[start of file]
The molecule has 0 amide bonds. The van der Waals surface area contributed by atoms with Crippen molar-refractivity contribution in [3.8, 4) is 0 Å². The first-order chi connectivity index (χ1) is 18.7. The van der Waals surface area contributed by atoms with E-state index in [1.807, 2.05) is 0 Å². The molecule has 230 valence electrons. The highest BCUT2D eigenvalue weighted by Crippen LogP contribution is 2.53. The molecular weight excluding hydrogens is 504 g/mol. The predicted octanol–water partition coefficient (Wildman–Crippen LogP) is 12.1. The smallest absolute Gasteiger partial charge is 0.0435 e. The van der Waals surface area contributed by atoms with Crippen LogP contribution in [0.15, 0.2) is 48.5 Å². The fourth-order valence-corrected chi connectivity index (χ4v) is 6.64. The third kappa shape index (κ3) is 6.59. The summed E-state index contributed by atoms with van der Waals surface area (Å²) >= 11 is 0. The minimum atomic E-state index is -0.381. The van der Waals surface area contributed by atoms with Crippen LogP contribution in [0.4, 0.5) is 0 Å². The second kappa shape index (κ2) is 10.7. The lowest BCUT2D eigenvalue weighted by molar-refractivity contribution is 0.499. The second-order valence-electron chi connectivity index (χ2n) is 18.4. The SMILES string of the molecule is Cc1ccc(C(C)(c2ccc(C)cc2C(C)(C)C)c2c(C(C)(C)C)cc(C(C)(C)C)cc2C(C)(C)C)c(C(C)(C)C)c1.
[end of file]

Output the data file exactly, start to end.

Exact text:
The molecule has 0 amide bonds. The van der Waals surface area contributed by atoms with Crippen molar-refractivity contribution in [3.8, 4) is 0 Å². The first-order chi connectivity index (χ1) is 18.7. The van der Waals surface area contributed by atoms with E-state index in [1.807, 2.05) is 0 Å². The molecule has 230 valence electrons. The highest BCUT2D eigenvalue weighted by Crippen LogP contribution is 2.53. The molecular weight excluding hydrogens is 504 g/mol. The predicted octanol–water partition coefficient (Wildman–Crippen LogP) is 12.1. The smallest absolute Gasteiger partial charge is 0.0435 e. The van der Waals surface area contributed by atoms with Crippen LogP contribution in [0.15, 0.2) is 48.5 Å². The fourth-order valence-corrected chi connectivity index (χ4v) is 6.64. The third kappa shape index (κ3) is 6.59. The summed E-state index contributed by atoms with van der Waals surface area (Å²) >= 11 is 0. The minimum atomic E-state index is -0.381. The van der Waals surface area contributed by atoms with Crippen LogP contribution in [0.4, 0.5) is 0 Å². The second kappa shape index (κ2) is 10.7. The lowest BCUT2D eigenvalue weighted by molar-refractivity contribution is 0.499. The second-order valence-electron chi connectivity index (χ2n) is 18.4. The SMILES string of the molecule is Cc1ccc(C(C)(c2ccc(C)cc2C(C)(C)C)c2c(C(C)(C)C)cc(C(C)(C)C)cc2C(C)(C)C)c(C(C)(C)C)c1.